At first, I went on the maximum mobile monthly phone bundle and made my phone a hotspot. But I was racing through the data too quickly. I joined NZMCA, and started using Wireless Nation who are specifically for mobile homes. I now have a modem that I can use around the country and has the same speed and data as a home modem.
What inspired you to leave your traditional life behind and drive around New Zealand in a caravan?
I had moved back to Auckland after 9 months in South America and Europe. I was tired of living out of a backpack and had dreams of buying a house. I quickly realised that house prices had gone insane and having a crippling mortgage wasn’t appealing. I was also curious about the Tiny House movement, plus realised I didn’t like Auckland. So the idea of buying a caravan and exploring New Zealand was formed. It meant I could have the best of both worlds – travel with my home.
I’ve lived in London and Melbourne, and I don’t know how many flat shares. This has meant the idea of ending my traditional life wasn’t as big a deal as it would be for others.
From the time you got inspired to live in a caravan, how long did it take you to actually leave your home behind, and what were the steps you had to take?
It took me about 7-8 months from forming the idea to buying the caravan.
I had been saving for a house deposit before that, so just swapped to saving for a caravan instead.
I visited most of the caravan dealers around Auckland and went to a yearly motorhome and caravan expo. I started looking at caravans for sale on the internet and get a feel for what I wanted and how much it would cost.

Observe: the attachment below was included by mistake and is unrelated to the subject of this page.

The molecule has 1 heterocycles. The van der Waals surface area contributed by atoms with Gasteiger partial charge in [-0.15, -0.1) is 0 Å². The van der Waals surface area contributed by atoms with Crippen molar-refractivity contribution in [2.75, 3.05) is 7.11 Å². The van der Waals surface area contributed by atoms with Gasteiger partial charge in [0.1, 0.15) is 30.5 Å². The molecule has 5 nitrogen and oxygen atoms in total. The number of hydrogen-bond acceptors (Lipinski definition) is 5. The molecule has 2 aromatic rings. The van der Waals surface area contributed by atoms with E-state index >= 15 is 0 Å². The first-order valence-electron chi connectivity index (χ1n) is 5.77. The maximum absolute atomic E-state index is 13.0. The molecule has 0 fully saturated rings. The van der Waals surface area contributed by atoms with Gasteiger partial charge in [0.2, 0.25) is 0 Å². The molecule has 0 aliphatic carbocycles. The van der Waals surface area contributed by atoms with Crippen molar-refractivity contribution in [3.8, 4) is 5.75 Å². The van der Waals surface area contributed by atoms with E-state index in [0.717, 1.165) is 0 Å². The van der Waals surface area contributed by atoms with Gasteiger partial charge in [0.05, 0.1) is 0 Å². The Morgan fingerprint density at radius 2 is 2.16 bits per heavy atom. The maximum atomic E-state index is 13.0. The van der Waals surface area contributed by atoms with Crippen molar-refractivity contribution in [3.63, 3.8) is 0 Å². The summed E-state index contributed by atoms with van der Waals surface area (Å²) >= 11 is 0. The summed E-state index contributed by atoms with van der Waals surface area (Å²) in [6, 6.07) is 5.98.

I then did things a little backwards – I quit my job and left my flat, but ended up freelancing at my old job, as they needed help, and stayed at a friends house.
I upgraded my car to one that could tow the weight of a caravan.
Then I quit my job, for the second time, and went on a road trip, stopping at all the caravan dealers along the way.
I eventually found my caravan in Nelson, which is at the top of the south island.
Did you get any resistance or negative feedback when you announced your plans? How did/do you deal with that?
Oh yes! My dad was against the idea. He thought it was throwing money away. That the caravan would devalue quickly. I think he envisaged a derelict looking caravan rather than my fancy home. I can be very stubborn on occasion so I went ahead anyway. And he’s come to understand why I decided to buy a caravan.
Plenty of people asked why and I had a pretty good argument. None of my close friends were surprised, which was actually really reassuring to hear.
What’s the best part of traveling around New Zealand with your own home on wheels?
Being able to comfortably stay at places with such impressive scenery is fantastic. We have such a variety for a small country. Parts of it are moody and wild, with mossy forests, black sand and dramatic mountains. My favourite part of New Zealand is at the very bottom of the south island – Milford Sound.
I also like the idea that I can lock’n’leave. That I can travel overseas and not pay for rent at the same time.
What have been the biggest challenges or problems you’ve faced along the way?